An open source ESP32 motor driver development board for brushless motors

Nov 19, 2020

Project update 8 of 11

SwarmDrive Haptic Feedback Experiments

by Majodi Ploegmakers

This time I would like to dive into the exciting domain of haptic feedback using electric motors. Imagine a Rotary Encoder used in many projects or devices as an endless knob to change a setting or to navigate through a menu. Mostly these devices are built using some sort of mechanical spring mechanism to give tactile feedback when rotating. The characteristics of this feedback cannot be changed. However, if you would emulate the feedback response of such a rotary encoder using an electric motor, a whole new world of possibilities opens up. Now the tactile or kinesthetic feedback (also known as haptic feedback) can be controlled.

PCB motor

The motor used here doesn’t have to drive a heavy load. It just has to give the user some sensation while using it. So, wouldn’t that be a perfect use case for a PCB motor? I think it would. Carl Bugeja did some pretty interesting research on PCB motors. He mostly used very small instances of it, I think that a somewhat bigger model would be more suitable here.

The idea presented here is certainly not new. There are some companies that already have such products and there are some makers experimenting with the concept. SwarmDrive could be a handy tool to get started with this. So, I created a very basic haptic class for SwarmDrive to have an easy start.

Haptic class library

After experimenting with it for a few days I have to say that it is not super easy to get the results I had in mind. I think part of it is caused by the type of motor I was using but at the end I got some reasonable results. My hopes were to get to the level of writing code for easing functions like being used for animations. But to get some basic reliable feedback functionality working turned out to be difficult enough already.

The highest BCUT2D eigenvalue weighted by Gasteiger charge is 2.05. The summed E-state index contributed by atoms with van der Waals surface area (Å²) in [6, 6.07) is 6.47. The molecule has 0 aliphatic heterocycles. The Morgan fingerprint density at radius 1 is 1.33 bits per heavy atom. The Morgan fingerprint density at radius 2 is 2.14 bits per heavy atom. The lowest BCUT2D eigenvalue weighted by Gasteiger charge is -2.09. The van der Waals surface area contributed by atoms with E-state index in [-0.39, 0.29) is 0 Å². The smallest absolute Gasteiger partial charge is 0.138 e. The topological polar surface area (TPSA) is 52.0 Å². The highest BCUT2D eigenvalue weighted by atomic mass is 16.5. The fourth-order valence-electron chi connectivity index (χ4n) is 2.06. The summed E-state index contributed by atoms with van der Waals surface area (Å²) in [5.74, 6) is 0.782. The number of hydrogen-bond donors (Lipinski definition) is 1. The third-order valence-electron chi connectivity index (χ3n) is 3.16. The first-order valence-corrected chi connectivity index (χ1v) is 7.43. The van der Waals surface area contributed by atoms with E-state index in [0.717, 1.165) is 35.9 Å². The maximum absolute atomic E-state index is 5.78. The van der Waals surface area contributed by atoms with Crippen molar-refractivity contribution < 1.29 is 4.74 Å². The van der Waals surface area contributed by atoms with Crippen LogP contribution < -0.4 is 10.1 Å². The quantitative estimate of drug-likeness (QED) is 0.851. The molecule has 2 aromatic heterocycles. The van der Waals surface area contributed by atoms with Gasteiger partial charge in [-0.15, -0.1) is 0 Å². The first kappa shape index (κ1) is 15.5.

At the most basic level I wanted to control the “notches” you experience with a mechanical rotary encoder. I wanted to be able to define the resolution (number of notches) and the feel. By feel I mean the feeling of resistance, click-through acceleration and/or stickiness. Input parameters needed for this are at least angle, speed and direction in which the knob is turned. To measure or sample these parameters, a timer is used. It quickly becomes clear that there are many factors at play here. These include the motor characteristics, the sensor accuracy and things like timing issues. This makes it hard to predict the actual outcome when experimenting with certain expectations in mind.

After having established some fairly reliable input, the next step is to produce feedback effects. In other words, how to inject movement (in a subtle way) of the motor while the user is spinning the knob. We have an arsenal of possible control features at our disposal like direction, power, torque, frequency etc. All of which can be used to emulate a simple click, buzz, resistance or even the kinetic energy of a high mass knob that continues to spin after the user’s turning force has stopped. This is what I intended to use as ingredients for the easing functions. I ended up with some crude applications of these parameters in a fixed manner. By the way, I used a sine pattern for this example (not the Space Vector LU table used earlier) as I think it has a more pronounced shape and thereby a more pronounced effect. If that is true, I’m not sure yet.

The code